Texting Suicide Case: Michelle Carter's Lawyers Petition Supreme Court
Michelle Carter continued to send messages even after Conrad Roy told her that he was too scared to kill himself.
Lawyers for the teen who was convicted of involuntary manslaughter after she pressured her boyfriend into killing himself via text messages and phone calls are petitioning the United States Supreme Court to review the case.
Michelle Carter's lawyers filed the motion with the Supreme Court on Monday in order to ask for a review on First Amendment grounds, according to MSN.
The case made national headlines in 2014 after 18-year-old Conrad Roy committed suicide by poisoning himself with carbon monoxide in his truck.
Police discovered messages between Carter, then 17, and Roy that appeared to urge Roy to take his own life. Carter continued to send messages even after Roy told her that he was too scared to kill himself.
Carter's lawyers wrote in the motion that her communication with Roy “did not constitute speech that was ‘an integral part of conduct in violation of a valid criminal statute.'" The motion also questioned whether Carter’s conviction violated the due process clause of the Fifth Amendment.
In a statement, Carter’s lawyers said her conviction should not stand. Daniel Marx, one of Carter's attorneys, called Roy's death "tragic," but stated that his client "should not be held criminally responsible for his suicide."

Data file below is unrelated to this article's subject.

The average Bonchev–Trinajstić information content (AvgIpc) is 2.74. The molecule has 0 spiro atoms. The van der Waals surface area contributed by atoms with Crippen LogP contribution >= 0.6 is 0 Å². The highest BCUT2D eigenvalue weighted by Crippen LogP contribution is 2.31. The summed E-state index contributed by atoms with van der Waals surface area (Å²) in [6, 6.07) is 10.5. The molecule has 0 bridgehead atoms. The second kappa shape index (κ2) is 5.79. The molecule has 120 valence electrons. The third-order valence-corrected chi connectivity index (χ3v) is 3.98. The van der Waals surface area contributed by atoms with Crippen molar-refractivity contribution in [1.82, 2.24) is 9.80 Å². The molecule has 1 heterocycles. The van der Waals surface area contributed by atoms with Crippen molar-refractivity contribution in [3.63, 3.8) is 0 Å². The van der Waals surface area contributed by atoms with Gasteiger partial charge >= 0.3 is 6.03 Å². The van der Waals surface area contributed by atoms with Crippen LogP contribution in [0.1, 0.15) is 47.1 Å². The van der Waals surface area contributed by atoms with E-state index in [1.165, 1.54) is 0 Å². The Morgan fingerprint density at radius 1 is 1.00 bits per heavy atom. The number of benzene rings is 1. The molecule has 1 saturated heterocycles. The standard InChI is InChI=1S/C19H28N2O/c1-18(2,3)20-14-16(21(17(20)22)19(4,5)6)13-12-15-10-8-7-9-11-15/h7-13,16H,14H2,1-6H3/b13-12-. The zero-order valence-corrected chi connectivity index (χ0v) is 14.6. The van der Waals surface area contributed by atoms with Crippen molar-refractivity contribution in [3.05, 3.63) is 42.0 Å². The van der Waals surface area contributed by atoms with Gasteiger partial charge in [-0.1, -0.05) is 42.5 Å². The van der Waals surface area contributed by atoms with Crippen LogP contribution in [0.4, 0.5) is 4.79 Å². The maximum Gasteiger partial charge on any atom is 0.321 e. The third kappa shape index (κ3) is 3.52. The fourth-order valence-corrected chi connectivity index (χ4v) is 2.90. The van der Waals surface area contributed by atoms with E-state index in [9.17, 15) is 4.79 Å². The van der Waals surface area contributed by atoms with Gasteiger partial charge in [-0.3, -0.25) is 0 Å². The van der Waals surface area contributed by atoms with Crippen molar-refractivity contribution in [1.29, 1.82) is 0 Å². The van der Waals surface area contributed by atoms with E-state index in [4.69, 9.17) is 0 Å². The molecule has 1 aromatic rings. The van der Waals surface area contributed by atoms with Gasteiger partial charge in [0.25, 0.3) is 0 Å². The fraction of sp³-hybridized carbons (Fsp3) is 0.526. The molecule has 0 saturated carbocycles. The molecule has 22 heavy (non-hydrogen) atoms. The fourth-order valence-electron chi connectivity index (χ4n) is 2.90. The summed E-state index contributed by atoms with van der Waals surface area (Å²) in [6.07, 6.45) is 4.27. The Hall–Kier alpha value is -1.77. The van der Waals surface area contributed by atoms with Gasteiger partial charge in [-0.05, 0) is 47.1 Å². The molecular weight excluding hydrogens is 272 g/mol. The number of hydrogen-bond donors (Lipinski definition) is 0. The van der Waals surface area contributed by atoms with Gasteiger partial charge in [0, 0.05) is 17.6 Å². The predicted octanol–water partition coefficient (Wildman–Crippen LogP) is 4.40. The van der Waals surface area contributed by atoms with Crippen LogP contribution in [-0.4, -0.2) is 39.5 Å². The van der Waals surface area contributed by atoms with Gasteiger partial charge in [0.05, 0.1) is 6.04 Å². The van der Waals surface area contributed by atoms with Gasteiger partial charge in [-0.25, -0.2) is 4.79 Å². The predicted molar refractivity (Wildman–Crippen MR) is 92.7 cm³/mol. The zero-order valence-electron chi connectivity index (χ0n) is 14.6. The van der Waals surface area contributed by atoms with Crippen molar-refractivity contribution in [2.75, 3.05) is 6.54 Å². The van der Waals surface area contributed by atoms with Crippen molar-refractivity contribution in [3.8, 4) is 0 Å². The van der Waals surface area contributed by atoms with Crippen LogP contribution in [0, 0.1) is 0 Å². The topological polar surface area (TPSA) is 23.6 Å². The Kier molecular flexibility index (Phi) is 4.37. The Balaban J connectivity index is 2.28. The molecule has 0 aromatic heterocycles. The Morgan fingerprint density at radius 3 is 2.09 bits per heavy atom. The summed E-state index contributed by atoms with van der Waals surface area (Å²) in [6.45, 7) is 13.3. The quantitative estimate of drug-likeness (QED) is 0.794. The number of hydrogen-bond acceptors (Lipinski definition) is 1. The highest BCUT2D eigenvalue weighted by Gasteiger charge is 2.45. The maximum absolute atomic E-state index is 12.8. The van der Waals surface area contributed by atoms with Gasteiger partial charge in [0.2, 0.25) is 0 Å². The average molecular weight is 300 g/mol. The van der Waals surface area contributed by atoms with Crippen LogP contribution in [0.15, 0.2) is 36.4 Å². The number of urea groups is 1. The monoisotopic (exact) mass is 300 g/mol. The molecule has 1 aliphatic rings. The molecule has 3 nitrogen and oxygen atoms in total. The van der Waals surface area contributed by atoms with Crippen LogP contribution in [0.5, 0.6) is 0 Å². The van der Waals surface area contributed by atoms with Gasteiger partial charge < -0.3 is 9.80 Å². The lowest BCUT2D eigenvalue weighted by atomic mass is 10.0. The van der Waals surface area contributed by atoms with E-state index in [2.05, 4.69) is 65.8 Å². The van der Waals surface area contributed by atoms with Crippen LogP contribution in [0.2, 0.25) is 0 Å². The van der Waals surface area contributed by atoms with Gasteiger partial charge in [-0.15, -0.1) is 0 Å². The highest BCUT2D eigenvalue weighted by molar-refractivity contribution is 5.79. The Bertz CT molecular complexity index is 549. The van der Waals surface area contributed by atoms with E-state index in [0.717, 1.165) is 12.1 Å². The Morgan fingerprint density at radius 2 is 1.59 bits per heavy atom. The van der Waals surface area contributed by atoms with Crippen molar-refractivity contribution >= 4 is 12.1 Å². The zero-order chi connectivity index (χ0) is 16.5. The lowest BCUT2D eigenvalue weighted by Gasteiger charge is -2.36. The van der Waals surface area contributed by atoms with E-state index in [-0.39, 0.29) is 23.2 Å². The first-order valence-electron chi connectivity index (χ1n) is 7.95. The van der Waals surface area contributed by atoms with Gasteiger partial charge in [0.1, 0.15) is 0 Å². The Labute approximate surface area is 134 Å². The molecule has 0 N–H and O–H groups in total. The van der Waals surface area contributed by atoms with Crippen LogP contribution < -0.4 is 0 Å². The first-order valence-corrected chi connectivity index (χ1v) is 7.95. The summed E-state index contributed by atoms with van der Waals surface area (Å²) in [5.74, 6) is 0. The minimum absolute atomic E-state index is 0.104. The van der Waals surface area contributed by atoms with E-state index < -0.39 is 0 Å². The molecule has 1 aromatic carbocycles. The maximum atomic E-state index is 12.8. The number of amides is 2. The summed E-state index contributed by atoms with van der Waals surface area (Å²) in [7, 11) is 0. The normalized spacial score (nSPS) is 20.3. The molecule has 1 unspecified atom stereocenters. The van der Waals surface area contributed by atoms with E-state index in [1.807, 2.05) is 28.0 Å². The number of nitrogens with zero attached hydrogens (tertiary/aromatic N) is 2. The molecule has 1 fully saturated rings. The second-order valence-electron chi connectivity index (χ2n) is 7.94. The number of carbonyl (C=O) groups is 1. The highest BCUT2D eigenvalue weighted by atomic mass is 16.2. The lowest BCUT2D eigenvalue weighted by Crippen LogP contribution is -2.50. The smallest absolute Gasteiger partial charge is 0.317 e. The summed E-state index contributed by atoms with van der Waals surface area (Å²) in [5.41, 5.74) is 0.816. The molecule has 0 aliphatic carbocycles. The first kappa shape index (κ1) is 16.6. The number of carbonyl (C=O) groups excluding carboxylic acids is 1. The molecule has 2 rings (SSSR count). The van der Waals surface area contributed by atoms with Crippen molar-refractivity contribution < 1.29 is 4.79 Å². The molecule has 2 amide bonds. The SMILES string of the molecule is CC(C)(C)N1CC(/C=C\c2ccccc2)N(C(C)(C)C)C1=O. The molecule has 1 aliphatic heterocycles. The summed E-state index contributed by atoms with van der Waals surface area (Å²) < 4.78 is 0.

“This petition focuses on just two of the many flaws in the case against her that raise important federal constitutional issues for the U.S. Supreme Court to decide,” he said.
In 2017, Judge Lawrence Moniz found Carter guilty of involuntary manslaughter. Moniz believed that, even though Roy may have attempted to take his life without Carter’s influence, Roy would have left his truck if Carter had not texted him, instructing him to get back inside.
Moniz sentenced Carter to serve 15 months behind bars, which was stayed while her appeal was pending. In February, the state Supreme Judicial Court upheld Carter’s conviction and sentence. The court found that Carter acted with criminal intent when she “badgered” Roy into taking his own life.
She is currently incarcerated in the Bristol County House of Correction.
As reported by USA Today, many of Carter's texts to Roy were seemingly copied from the TV show Glee, interviews with actress Lea Michele, and Taylor Swift songs.